The American HVAC industry is growing, both within the residential sector and in commercial settings. As discussed in part one of this series, while many HVAC companies are prepared for booming growth and expansion these days, others within the industry may be in a better position to consider market consolidation instead. Companies wondering whether consolidation is right for them should consider the following clues: a solid base of return customers; stable cash flow; consistent and growing demand for services; and whether current ownership has a succession plan in place for the future.
With these indicators in mind, it’s clear that consolidation can lead to two diverging paths: those looking to acquire another business and those looking to exit their business through selling and/or being acquired. This article will focus on the second path. Here are some tips HVAC company owners looking to exit the industry can use to prepare their business for acquisition.
Start the planning process early
When considering selling the business, owners should think about their goals well ahead of time to ensure they’re as prepared as possible for the process. This requires considering the business from a holistic perspective, including marketing, operations, and management, preferably years in advance. The business should be able to run efficiently without meticulous oversight from the owner, so it’s important to have a comprehensive management and operations structure in place before bringing the company to market. In essence, preparing each aspect of the business for acquisition means ensuring it is marketable to potential buyers.
In addition, owners should think about their own plans. If their goal is retirement, they should consider whether their retirement funds are in a position to withstand acquisition. A third-party financial advisor can help HVAC business owners get a better perspective on where their business and goals stand. Looking ahead, they can also help to outline the next steps business owners should take moving forward.
Planning for acquisition can and should include preparing financial documents. For business owners, this means going above and beyond financial statements generated in-house. Statements and tax returns should be gathered from the past several years and reviewed alongside a financial advisor or accountant to ensure they are as accurate and detailed as possible.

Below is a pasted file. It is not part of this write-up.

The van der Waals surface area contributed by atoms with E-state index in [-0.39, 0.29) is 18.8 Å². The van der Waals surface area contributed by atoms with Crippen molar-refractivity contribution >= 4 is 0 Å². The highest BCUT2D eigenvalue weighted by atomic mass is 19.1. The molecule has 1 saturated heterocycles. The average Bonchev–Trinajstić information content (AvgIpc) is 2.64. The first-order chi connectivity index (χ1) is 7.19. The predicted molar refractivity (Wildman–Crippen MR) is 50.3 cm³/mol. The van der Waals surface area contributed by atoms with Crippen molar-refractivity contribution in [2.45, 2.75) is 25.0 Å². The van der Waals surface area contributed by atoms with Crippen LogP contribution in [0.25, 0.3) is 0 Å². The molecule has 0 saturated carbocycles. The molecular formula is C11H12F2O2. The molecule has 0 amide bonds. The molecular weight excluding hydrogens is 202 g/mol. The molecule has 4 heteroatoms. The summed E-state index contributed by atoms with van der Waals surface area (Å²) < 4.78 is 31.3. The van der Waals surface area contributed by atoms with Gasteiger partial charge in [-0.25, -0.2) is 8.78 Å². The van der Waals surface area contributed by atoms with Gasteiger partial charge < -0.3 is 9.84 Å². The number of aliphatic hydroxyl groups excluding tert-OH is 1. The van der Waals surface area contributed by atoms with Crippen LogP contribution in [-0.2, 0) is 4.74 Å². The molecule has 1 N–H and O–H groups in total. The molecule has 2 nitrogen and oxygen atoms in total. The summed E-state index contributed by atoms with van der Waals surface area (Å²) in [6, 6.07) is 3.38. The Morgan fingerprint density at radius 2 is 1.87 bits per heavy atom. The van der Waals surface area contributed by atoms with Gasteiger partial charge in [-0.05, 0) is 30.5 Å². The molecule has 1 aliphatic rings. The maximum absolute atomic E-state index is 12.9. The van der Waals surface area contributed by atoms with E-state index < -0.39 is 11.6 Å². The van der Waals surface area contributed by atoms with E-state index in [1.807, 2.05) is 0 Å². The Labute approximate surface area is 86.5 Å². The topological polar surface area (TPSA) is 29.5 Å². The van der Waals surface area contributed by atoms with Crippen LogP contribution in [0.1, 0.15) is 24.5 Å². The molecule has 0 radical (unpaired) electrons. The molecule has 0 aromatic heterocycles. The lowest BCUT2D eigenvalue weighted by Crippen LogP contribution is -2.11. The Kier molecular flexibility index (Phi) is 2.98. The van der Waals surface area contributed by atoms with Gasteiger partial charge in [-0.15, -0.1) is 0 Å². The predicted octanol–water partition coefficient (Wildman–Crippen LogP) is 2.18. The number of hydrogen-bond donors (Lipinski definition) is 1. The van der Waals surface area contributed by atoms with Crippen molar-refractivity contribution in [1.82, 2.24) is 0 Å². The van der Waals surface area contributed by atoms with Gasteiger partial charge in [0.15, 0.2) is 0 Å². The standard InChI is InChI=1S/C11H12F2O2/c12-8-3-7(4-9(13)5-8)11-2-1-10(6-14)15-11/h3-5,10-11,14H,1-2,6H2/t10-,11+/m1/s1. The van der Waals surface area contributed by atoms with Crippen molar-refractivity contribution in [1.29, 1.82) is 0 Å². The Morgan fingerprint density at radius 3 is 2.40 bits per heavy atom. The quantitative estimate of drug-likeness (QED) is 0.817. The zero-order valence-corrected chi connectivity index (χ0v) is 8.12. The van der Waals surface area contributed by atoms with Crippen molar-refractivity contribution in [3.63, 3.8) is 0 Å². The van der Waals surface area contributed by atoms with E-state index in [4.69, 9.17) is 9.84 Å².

Timing can also be a factor when considering the financial health of a business preparing for acquisition. While the planning and sale process can take months or even years, it’s prudent to be aware of the environment the company exists within. Owners should consider the state of the market and how other HVAC businesses are faring.
Ensure other paperwork is in order
Preparing additional administrative paperwork is also essential as HVAC business owners prepare for acquisition. Beyond tax implications and potential tax liability, owners should review their business licenses, permits, and any registrations to ensure they are up to date.
In addition, the building that houses the company should also be considered. If the company does not own the building they’re in, it’s vital to ensure the lease is transferable. If not, owners should contact the building owners to negotiate a lease agreement with a more flexible time period and/or allow transfer of the lease from one owner to the next.
Consider the buyer
As the acquisition process continues, HVAC business owners will need to consider the suitability of potential buyers. When comparing buyers, whether to each other or individually, owners should look to answer some of the following questions:
- Would the new parent company be able to manage the business well and will they be able to help it continue to grow?
- Is there a good personality fit between the buyer and the company?
- Perhaps more importantly, is there a good fit between the buyer and employees/management?
It’s also important to remember that selling a business doesn’t necessarily mean being consolidated or acquired by another company. Owners can also explore other avenues, including selling to an interested and experienced manager or to an outside buyer who sees value in the company.
Address employees ahead of time
At some point in the acquisition process, business owners will need to address their employees and it’s often wise to do this sooner rather than later. For small businesses especially, it can be enlightening to ask employees about their thoughts on acquisition — would they be willing to stay with the company under new ownership? If possible, would they be interested in buying the company instead of being acquired by an outside entity? Often, by addressing these questions in advance, business owners can work in partnership with their managers and employees to prepare the business for sale — regardless of who the buyer turns out to be.
The acquisition process can potentially be both daunting and lengthy. However, HVAC business owners can mitigate stressful complications by beginning the planning process early and by partnering with a trusted financial advisor who has the expertise to guide them along the way.
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